PAGE No. 27

New Magneto Telephones
Certified for Use in Coal Mines
Types N2976 and N2986
July 1951

The main principles of design of magneto telephones developed by the company or use in coal mines have not materially changed in the last thirty years, but improvements have been made from time to time as a result of experience and advances in technical knowledge. In conformity with this progressive policy, two new telephones have been developed to replace the present standard sets N2974 and N2984.

Fig. 1
Telephone N2980 (1921)
Fig. 2
Telephone N2984 (1934)

The new instruments are coded N2976 and N2986, and, like their respective predecessors, are practically identical except that the former has a hand micro-telephone and the latter a fixed transmitter with separate receivers, consequently, other details of their construction given herein may be regarded as applying to both.

To give some idea of the changes which have been made in the appearance of the ironclad magneto mine telephone over the last thirty years, illustrations of equivalent instruments manufactured in 1921, 1934 and 1950 respectively, are shown in Figs. 1, 2 and 3. Nothing will be gained from a detailed comparison of the telephone in Fig. 1, with those in the other illustrations, but in view of the widespread use and popularity of the N2984 instrument, it will be compared with its superseding equivalent N2986.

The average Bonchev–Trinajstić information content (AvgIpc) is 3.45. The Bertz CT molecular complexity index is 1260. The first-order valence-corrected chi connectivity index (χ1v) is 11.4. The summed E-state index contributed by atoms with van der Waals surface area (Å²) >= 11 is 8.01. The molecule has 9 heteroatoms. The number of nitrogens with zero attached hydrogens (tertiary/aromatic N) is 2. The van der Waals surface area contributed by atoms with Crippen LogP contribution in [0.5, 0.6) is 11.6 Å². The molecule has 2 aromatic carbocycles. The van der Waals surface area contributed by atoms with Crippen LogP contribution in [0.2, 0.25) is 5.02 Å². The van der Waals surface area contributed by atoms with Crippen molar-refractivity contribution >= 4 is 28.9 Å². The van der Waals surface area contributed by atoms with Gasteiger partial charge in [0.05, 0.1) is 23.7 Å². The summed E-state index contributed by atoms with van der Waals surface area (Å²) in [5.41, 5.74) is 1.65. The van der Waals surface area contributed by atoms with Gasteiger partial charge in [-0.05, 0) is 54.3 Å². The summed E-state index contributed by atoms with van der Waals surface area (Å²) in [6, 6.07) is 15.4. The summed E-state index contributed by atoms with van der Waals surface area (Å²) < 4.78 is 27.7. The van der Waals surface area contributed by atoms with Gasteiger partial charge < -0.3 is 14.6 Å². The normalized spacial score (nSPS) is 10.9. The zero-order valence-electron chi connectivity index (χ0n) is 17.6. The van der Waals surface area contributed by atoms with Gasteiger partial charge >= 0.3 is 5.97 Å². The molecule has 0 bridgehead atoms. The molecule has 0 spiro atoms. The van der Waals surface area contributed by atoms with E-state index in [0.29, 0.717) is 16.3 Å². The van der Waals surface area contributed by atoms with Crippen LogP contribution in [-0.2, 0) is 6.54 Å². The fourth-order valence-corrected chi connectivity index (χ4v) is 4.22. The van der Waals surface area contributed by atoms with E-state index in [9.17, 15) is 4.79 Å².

Two of the primary requirements of telephones for use in coal mines are that they shall be capable of withstanding very rough usage and shall be well protected against damage from knocks, falling roof material, etc. This originally led designers to favour a rather too massive construction, with the result that a certain amount of difficulty was created for the installer and the maintenance electrician, owing to the considerable weight and size of the instruments. These points have been borne in mind in the designing of the new sets, as the following comparison reveals:-

Old Type, N2984
Weight (w/out batteries) 92 lb.
Approx. dimensions 20.75' x 12.5' x 10'

New Type, N2986
Weight (w/out batteries) 64 lb.
Approx. dimensions 19.5' x 11.5' x 8'

Fig. 3
Telephone N2986 (1950)
Fig. 4
The New Telephone with Door Closed

The reductions have been made without prejudicing the strength, safety or efficiency of the instruments ; indeed, by using improved types of components and modifying the design, increased speech efficiency has been achieved.

The new instruments are certified intrinsically safe for use in methane (firedamp) by the Ministry of Fuel and Power Certificate T/TEL/84, dated 3.10.49.

The construction of the cast iron casework follows the familiar lines of the earlier sets, consisting of a robust body attached to two vertical wrought iron mounting straps and having an inner and outer door. A cable terminating chamber is screwed to the bottom of the case, and, like the inner door, has special screws to prevent unauthorized interference with the vital parts.